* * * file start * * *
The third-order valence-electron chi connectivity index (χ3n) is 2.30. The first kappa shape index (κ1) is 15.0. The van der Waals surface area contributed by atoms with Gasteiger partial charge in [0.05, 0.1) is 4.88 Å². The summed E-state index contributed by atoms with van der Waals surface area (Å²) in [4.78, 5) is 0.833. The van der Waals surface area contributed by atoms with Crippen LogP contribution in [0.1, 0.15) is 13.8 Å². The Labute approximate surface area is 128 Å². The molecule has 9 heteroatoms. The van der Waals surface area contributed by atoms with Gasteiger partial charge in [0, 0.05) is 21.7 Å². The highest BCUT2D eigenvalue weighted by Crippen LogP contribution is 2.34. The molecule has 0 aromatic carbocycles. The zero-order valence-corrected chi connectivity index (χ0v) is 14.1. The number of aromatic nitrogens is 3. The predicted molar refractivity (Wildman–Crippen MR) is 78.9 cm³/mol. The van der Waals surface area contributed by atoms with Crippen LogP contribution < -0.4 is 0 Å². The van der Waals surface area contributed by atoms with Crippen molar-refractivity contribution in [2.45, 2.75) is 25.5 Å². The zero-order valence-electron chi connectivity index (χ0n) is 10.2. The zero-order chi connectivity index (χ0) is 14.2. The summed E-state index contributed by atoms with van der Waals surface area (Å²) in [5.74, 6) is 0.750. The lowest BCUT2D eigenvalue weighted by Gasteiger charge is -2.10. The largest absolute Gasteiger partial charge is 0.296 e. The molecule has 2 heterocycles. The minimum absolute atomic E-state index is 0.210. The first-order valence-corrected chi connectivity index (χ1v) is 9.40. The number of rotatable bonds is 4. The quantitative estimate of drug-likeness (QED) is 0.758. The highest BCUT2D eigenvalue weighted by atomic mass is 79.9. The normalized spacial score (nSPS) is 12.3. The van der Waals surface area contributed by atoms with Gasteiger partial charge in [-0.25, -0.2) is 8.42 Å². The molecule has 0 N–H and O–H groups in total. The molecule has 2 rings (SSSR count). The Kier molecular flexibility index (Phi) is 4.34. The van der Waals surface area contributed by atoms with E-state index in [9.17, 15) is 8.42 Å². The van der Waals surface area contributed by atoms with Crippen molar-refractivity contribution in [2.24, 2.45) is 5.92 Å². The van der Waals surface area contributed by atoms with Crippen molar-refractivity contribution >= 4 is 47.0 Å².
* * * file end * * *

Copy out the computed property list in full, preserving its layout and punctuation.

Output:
The third-order valence-electron chi connectivity index (χ3n) is 2.30. The first kappa shape index (κ1) is 15.0. The van der Waals surface area contributed by atoms with Gasteiger partial charge in [0.05, 0.1) is 4.88 Å². The summed E-state index contributed by atoms with van der Waals surface area (Å²) in [4.78, 5) is 0.833. The van der Waals surface area contributed by atoms with Crippen LogP contribution in [0.1, 0.15) is 13.8 Å². The Labute approximate surface area is 128 Å². The molecule has 9 heteroatoms. The van der Waals surface area contributed by atoms with Gasteiger partial charge in [0, 0.05) is 21.7 Å². The highest BCUT2D eigenvalue weighted by Crippen LogP contribution is 2.34. The molecule has 0 aromatic carbocycles. The zero-order valence-corrected chi connectivity index (χ0v) is 14.1. The number of aromatic nitrogens is 3. The predicted molar refractivity (Wildman–Crippen MR) is 78.9 cm³/mol. The van der Waals surface area contributed by atoms with Crippen LogP contribution < -0.4 is 0 Å². The van der Waals surface area contributed by atoms with Crippen molar-refractivity contribution in [2.45, 2.75) is 25.5 Å². The zero-order valence-electron chi connectivity index (χ0n) is 10.2. The zero-order chi connectivity index (χ0) is 14.2. The summed E-state index contributed by atoms with van der Waals surface area (Å²) in [5.74, 6) is 0.750. The lowest BCUT2D eigenvalue weighted by Gasteiger charge is -2.10. The largest absolute Gasteiger partial charge is 0.296 e. The molecule has 2 heterocycles. The minimum absolute atomic E-state index is 0.210. The first-order valence-corrected chi connectivity index (χ1v) is 9.40. The number of rotatable bonds is 4. The quantitative estimate of drug-likeness (QED) is 0.758. The highest BCUT2D eigenvalue weighted by atomic mass is 79.9. The normalized spacial score (nSPS) is 12.3. The van der Waals surface area contributed by atoms with Gasteiger partial charge in [-0.25, -0.2) is 8.42 Å². The molecule has 0 N–H and O–H groups in total. The molecule has 2 rings (SSSR count). The Kier molecular flexibility index (Phi) is 4.34. The van der Waals surface area contributed by atoms with E-state index in [9.17, 15) is 8.42 Å². The van der Waals surface area contributed by atoms with Crippen molar-refractivity contribution in [2.24, 2.45) is 5.92 Å². The van der Waals surface area contributed by atoms with Crippen molar-refractivity contribution >= 4 is 47.0 Å².